In the new world of multichannel publishing, is it better to be a big company with well-known brands or a small and nimble outfit?
Industry pundit BoSacks, who has worked for magazines at both kinds of outfits, has definitely made up his mind: “There are people making it on the web, but it’s not the big giants,” he told Dr. Joe Webb of WhatTheyThink? recently. And he doesn’t think the big publishers' recent scramble to change CEOs is paying off.
“They’re just shifting one corporate head for another, and they need to reach deep and get an entrepreneur there who understands this new environment that we’re in.” (Question for Bo: Does anyone really understand this new environment that we’re in? Or how it will look two years from now?)
A major publishing company “is a big battleship, and it’s awfully hard to turn,” BoSacks (AKA Bob Sacks) said. “When you spend 35 years learning how to make money with ink on paper and then you try to make that adjustment [to the web], that adjustment is not what you know best.”
But navigating stormy seas in a motorboat has its own challenges, entrepreneurial publishers tell me. Nimbleness alone doesn’t cut it when the waves are as tall as your boat is long. (Plenty of small publishers have shown that they too can run crappy, ill-conceived web sites.)
How do you thrive on the Web with a one-person IT department that occasionally needs vacations and could be hired away at any moment? How do you “mobile optimize” your Web site when your tiny staff is already swamped? How do you make your publications available on the increasing variety of e-reading devices, in ways that are acceptable to your advertisers, when you don’t have the deep pockets to afford big mistakes?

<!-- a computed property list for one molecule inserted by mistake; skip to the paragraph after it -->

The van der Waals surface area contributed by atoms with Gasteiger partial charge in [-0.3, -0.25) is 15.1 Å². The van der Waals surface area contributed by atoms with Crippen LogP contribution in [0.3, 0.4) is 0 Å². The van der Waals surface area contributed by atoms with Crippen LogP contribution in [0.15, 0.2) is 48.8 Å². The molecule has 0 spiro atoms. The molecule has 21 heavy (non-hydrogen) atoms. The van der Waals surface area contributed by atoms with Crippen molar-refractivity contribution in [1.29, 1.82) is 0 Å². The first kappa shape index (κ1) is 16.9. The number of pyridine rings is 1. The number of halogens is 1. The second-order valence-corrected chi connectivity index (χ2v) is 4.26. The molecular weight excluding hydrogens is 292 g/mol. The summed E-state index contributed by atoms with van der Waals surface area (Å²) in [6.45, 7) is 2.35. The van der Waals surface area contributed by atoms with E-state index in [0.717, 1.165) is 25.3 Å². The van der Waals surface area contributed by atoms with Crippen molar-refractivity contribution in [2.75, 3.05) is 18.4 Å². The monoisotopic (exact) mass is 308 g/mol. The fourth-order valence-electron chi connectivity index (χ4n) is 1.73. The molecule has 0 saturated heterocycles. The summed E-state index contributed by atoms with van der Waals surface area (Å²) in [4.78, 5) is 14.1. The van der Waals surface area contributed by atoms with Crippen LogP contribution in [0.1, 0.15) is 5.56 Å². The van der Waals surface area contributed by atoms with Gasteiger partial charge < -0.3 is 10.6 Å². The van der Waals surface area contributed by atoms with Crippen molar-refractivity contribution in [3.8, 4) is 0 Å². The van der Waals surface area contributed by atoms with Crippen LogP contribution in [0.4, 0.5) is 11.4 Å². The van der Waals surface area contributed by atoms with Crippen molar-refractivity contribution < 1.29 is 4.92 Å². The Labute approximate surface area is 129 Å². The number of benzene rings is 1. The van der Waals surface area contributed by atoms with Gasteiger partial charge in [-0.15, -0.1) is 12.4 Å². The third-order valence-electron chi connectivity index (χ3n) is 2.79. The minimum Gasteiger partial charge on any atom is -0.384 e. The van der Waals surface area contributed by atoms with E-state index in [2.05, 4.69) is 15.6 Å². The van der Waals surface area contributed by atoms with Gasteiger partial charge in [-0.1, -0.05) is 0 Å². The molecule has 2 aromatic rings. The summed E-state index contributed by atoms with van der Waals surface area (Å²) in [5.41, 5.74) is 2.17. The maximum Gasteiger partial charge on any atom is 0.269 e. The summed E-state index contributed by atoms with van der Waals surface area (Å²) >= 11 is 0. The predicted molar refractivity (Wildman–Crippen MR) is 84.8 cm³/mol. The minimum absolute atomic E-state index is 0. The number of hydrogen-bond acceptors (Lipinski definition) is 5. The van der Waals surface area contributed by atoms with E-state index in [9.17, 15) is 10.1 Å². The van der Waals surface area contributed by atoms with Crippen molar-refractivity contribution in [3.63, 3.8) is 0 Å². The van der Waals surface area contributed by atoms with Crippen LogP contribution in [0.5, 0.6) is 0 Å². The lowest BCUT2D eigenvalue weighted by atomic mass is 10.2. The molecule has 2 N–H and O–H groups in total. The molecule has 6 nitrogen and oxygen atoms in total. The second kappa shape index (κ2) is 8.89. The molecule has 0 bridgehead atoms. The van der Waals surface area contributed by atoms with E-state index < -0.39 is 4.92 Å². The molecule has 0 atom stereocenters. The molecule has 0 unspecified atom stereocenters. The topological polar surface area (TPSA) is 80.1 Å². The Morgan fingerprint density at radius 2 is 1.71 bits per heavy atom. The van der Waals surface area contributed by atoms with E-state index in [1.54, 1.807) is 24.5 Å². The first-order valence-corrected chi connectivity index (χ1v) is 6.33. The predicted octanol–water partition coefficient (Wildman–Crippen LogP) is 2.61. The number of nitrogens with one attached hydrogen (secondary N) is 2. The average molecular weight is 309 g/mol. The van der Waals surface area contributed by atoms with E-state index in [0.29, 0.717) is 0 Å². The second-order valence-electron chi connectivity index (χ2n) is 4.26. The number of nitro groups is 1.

One entrepreneur tells me the answer is to do what magazine publishers have always done – outsource. We don’t do our own printing or deliver our own magazines, so why do we have to build our own apps?
“It’s not about knowing how to do everything that needs to be done,” this small publisher says. “It’s about knowing what you do best and figuring out who you can get to do the rest.”
Perhaps the real competitive advantage that the “motor boats” have is absence of the kind of hubris that makes the “battleships” think they can do everything themselves.
The BoSacks interview, by the way, has additional Bo insights, including why “print is not dead” and how “Flipboard and Twitter can be a horrible experience” – the latter an interesting comment from someone who has created a pretty good online “daily newspaper” from the Twitter feeds he follows.
Editor's Update: BoSacks chastized me in his newsletter for misrepresenting his view of Twitter. These quotations from the interview provide a fuller picture of what he said: "Twitter can be about painting your wall green or using onions with your tomatoes at dinner, or it can be about extremely relevant things about the industry. . . . I have cut my list down to 100 of what I think are the best agents in the business. . . . I use Twitter as a filter for information without branding."